Ultimate Fallout #4

The book starts off with a haunting Reed Richards story by Jonathan Hickman and Salvador Larocca. I'm not fully invested in the Ultimate Universe, dipping in here and there whenever an artist assignment catches my attention, so the Reed story is a bit of a stretch for me to get through, but there is enough information there to guide me and inform me. There's also enough from Jonathan Hickman and Salvador Larocca to make me want to see more.

I'm not a huge fan of photo-referencing/tracing, and the image of Reed and the Future Foundation/Fight Club Legion is a perfect example of why not, as at least one character appears to have her thumbs hooked into pockets on jeans that she's just not wearing. Otherwise, though, Larocca's work is crisp and clean. The story is easy to follow and the suspense Hickman wrote into the tale shines through.

The second story in the issue features Val Cooper. Written by Nick Spencer with art by Clayton Crain, this story lingers a little too long. All the same, it does drop a bomb on the readers and will certainly have an impact on the Ultimate Universe for some time to come.

Rounding out the issue and gaining all sorts of headlines is the unveiling of the new Ultimate Spider-Man. Sure, he's not Peter Parker. Yes, the news has been all over it. No, I'm not going to spoil it here. Seriously. I'm not.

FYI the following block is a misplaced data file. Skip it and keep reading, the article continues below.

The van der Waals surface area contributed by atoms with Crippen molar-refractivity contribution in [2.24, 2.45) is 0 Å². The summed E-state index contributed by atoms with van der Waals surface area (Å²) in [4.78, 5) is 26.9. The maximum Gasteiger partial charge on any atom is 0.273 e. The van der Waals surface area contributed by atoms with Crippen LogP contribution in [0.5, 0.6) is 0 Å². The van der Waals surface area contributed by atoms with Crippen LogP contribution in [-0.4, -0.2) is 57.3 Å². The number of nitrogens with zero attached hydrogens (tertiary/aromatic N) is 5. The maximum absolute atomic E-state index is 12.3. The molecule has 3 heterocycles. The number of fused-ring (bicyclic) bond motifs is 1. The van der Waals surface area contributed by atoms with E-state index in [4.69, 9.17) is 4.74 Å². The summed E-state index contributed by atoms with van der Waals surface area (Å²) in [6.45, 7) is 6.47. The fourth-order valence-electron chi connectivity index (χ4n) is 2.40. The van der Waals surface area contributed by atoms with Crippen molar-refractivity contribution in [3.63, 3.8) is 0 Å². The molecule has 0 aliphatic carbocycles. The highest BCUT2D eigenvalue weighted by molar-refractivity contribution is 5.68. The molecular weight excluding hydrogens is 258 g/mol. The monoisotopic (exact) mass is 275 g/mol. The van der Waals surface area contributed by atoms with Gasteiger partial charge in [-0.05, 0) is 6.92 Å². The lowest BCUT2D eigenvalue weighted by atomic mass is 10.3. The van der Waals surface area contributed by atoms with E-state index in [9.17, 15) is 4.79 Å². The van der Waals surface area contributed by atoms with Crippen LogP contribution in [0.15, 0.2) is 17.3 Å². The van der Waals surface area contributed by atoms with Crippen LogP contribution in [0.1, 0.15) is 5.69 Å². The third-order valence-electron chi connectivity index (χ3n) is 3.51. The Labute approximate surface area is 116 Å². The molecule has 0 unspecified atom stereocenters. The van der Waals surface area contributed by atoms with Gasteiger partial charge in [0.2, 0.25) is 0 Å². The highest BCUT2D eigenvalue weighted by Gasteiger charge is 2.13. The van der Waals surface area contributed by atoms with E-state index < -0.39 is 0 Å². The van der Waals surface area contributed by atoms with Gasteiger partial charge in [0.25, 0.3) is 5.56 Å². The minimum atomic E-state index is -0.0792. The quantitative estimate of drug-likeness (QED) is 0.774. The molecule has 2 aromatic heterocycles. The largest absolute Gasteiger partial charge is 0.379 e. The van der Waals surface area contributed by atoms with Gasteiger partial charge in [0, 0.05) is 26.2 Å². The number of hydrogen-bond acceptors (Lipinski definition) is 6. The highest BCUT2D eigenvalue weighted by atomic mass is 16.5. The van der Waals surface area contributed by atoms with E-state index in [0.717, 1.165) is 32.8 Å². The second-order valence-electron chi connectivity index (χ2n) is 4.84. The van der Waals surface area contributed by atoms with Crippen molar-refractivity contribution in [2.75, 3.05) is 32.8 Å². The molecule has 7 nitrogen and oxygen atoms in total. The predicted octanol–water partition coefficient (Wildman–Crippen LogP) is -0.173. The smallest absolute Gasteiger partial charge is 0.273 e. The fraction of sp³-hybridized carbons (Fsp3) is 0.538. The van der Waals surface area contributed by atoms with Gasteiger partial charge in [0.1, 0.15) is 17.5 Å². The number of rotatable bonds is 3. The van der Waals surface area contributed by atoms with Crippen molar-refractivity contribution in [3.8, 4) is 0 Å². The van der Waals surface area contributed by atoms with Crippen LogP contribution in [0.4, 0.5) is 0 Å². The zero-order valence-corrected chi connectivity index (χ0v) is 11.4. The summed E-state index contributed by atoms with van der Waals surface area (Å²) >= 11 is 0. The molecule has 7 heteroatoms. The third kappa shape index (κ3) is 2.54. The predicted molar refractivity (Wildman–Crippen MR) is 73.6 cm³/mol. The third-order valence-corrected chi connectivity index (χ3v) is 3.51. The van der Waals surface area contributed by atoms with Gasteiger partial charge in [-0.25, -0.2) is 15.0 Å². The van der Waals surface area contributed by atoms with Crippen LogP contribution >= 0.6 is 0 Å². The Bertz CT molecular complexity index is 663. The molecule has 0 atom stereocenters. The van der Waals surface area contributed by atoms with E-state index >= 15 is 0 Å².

It's such a shame that people are getting so hung up on the ethnicity of Spider-Man and missing the fact that the story itself brings the essence of Spider-Man to readers. It may not be Peter Parker under the mask, but the character in there sure has some very similar personality traits. Brian Michael Bendis pits the new Spidey against Kangaroo, and the end result is a fun read that has me looking forward to reading "Ultimate Spider-Man," something I honestly don't think I've ever said (or typed).

The art matches the buoyancy of the story, thanks to Sara Pichelli. If Pichelli's onboard for the regular series art, then so am I. Her work is pitch perfect for the character and the universe. It's detailed, but light and springy. I'm not sure if I've encountered her work before, but I'm darn certain I'll be keeping an eye out for more.

I downloaded this book and read it digitally, which seemed to be the right medium to consume this book. The panel-to-panel pacing gave the issue a bit more density, making it feel more like a true anthology than a collection of quick and easy stories.

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